In 2011, Herrenknecht Vertical entered the market of offshore deep drilling rigs with the TI-250 Cantilever rig. Its design focus on process automation and hydraulic systems has demonstrated since then its superiority with respect to work safety and cost efficiency. 16 wells have been drilled or worked over in the southern North Sea until 2016.
Offshore gas and oil drilling is a real challenging job. Staff and technology are exposed to harsh weather while operating heavy equipment. The entire industry is also required to control and cut costs in a tough market, and observe strict international safety regulations.
Herrenknecht Vertical’s offshore rig design addresses two basic customer requirements: increasing process automation („hands-off technology“) to enhance work safety and reducing the necessary staff. Also, the design pushes the industry’s trend to replace electrical by hydraulic hoisting solutions.
Customized offshore design
The TI-250 Cantilever rig was developed by Herrenknecht Vertical in close cooperation with the customer, the Dutch offshore contractor Swift Drilling BV, for workover activities on existing wells and slimhole drilling of new wells in the North Sea. During design and production, a number of components were specially designed according to the customer’s needs. One major customization of the rig design is the fully automated horizontal pipe rack system with pipe boxes, which eliminates the need for personnel in the pipe racking area. The boxes are used to transport and handle the drill pipes and are prepared onshore, shifting costly offshore work to shore.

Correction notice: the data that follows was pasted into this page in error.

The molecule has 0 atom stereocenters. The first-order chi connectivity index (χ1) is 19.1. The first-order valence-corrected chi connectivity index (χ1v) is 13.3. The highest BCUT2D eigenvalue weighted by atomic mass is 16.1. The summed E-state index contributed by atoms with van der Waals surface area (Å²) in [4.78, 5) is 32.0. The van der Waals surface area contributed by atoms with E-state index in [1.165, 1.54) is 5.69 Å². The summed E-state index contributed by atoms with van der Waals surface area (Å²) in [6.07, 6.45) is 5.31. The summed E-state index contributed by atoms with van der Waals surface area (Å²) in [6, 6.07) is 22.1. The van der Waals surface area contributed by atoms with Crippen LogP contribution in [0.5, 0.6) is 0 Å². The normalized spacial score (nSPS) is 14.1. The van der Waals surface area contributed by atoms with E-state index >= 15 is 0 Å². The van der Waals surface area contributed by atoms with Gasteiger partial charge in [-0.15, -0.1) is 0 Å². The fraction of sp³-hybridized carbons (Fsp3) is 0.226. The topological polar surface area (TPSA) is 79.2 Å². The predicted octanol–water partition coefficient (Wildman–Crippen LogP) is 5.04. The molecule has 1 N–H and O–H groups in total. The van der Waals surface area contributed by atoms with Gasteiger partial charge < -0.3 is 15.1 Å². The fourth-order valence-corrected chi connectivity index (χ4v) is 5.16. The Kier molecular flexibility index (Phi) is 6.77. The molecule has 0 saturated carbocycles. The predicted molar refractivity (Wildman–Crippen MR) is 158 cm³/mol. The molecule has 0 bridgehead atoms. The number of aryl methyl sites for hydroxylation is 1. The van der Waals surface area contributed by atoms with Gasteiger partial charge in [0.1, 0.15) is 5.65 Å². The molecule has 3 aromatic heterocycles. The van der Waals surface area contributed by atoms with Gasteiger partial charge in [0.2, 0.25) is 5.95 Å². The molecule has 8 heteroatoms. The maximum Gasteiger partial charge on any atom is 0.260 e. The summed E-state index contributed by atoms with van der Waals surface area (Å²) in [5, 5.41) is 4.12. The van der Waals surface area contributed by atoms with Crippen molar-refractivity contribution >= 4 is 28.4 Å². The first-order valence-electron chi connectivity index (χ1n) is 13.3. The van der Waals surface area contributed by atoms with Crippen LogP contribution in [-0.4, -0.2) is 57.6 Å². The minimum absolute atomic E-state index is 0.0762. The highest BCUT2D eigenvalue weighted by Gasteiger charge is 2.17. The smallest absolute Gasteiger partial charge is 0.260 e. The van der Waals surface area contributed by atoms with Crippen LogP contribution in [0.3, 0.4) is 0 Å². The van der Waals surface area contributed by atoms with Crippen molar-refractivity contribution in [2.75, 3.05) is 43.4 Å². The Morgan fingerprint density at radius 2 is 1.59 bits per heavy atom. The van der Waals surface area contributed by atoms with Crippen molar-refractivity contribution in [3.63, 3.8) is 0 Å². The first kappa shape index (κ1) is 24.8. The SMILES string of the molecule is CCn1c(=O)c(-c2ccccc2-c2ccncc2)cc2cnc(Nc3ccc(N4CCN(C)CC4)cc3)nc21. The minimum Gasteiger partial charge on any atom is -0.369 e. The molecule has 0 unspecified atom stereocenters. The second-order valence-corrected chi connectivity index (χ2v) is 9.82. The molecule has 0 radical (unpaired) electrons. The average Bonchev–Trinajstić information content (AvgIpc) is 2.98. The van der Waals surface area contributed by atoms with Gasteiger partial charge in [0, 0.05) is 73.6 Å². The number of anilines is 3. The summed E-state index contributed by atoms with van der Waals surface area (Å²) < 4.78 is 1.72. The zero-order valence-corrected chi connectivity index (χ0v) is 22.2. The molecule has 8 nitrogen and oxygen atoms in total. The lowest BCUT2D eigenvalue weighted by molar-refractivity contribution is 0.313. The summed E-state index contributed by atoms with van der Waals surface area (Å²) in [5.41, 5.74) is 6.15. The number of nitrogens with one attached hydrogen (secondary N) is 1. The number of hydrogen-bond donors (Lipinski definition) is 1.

Final acceptance of the rig package by owner Swift took place in mid-September 2010, at Port of Kehl near Herrenknecht Vertical’s base in Schwanau, southern Germany, where the rig package had been integrated into the cantilever substructure. The cantilever was then transported on the River Rhine to the Port of Rotterdam in the Netherlands, where it was mounted on a highly modern jack-up barge, the Swift 10.
Its first drilling location was 50 kilometers west of Den Helder, the Netherlands, in the North Sea, where it started with a subsea well abandonment job in a depth of 3,200 meters. The operation started on May 27, 2011 and was finished at the end of August the same year. To April 2016, an additional 15 drilling and workover jobs with widely varying depths between 138 meters and 5,275 meters were successfully completed.